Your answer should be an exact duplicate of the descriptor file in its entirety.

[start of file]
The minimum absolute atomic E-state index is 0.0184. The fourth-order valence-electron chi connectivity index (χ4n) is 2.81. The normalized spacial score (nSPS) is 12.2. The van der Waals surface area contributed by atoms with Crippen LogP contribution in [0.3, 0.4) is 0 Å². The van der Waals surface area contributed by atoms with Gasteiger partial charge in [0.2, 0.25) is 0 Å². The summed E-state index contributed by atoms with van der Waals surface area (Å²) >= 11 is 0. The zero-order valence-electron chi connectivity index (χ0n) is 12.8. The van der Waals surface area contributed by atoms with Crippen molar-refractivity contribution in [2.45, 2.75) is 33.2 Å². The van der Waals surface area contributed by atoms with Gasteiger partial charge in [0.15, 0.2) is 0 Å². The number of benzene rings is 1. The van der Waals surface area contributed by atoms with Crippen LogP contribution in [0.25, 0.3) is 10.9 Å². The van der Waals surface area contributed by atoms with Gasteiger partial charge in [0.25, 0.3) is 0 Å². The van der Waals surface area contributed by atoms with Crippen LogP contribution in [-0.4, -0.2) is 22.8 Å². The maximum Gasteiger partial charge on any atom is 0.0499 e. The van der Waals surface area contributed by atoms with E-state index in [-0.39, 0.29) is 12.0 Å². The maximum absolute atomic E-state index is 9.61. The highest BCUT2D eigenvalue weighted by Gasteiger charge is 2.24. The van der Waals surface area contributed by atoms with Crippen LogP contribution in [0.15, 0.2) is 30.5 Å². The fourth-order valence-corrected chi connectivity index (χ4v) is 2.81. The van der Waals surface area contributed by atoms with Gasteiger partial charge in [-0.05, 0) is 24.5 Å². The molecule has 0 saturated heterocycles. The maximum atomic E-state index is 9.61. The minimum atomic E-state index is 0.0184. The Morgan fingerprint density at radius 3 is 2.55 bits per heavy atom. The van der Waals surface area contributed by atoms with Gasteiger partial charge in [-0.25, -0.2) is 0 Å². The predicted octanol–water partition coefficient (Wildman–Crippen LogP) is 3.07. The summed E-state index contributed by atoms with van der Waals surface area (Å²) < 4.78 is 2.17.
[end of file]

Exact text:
The minimum absolute atomic E-state index is 0.0184. The fourth-order valence-electron chi connectivity index (χ4n) is 2.81. The normalized spacial score (nSPS) is 12.2. The van der Waals surface area contributed by atoms with Crippen LogP contribution in [0.3, 0.4) is 0 Å². The van der Waals surface area contributed by atoms with Gasteiger partial charge in [0.2, 0.25) is 0 Å². The summed E-state index contributed by atoms with van der Waals surface area (Å²) >= 11 is 0. The zero-order valence-electron chi connectivity index (χ0n) is 12.8. The van der Waals surface area contributed by atoms with Crippen molar-refractivity contribution in [2.45, 2.75) is 33.2 Å². The van der Waals surface area contributed by atoms with Gasteiger partial charge in [0.15, 0.2) is 0 Å². The number of benzene rings is 1. The van der Waals surface area contributed by atoms with Crippen LogP contribution in [0.25, 0.3) is 10.9 Å². The van der Waals surface area contributed by atoms with Gasteiger partial charge in [0.25, 0.3) is 0 Å². The van der Waals surface area contributed by atoms with Crippen LogP contribution in [-0.4, -0.2) is 22.8 Å². The maximum Gasteiger partial charge on any atom is 0.0499 e. The van der Waals surface area contributed by atoms with E-state index in [-0.39, 0.29) is 12.0 Å². The maximum absolute atomic E-state index is 9.61. The highest BCUT2D eigenvalue weighted by Gasteiger charge is 2.24. The van der Waals surface area contributed by atoms with Crippen LogP contribution in [0.15, 0.2) is 30.5 Å². The fourth-order valence-corrected chi connectivity index (χ4v) is 2.81. The van der Waals surface area contributed by atoms with Gasteiger partial charge in [-0.05, 0) is 24.5 Å². The molecule has 0 saturated heterocycles. The maximum atomic E-state index is 9.61. The minimum atomic E-state index is 0.0184. The Morgan fingerprint density at radius 3 is 2.55 bits per heavy atom. The van der Waals surface area contributed by atoms with Gasteiger partial charge in [-0.25, -0.2) is 0 Å². The predicted octanol–water partition coefficient (Wildman–Crippen LogP) is 3.07. The summed E-state index contributed by atoms with van der Waals surface area (Å²) < 4.78 is 2.17.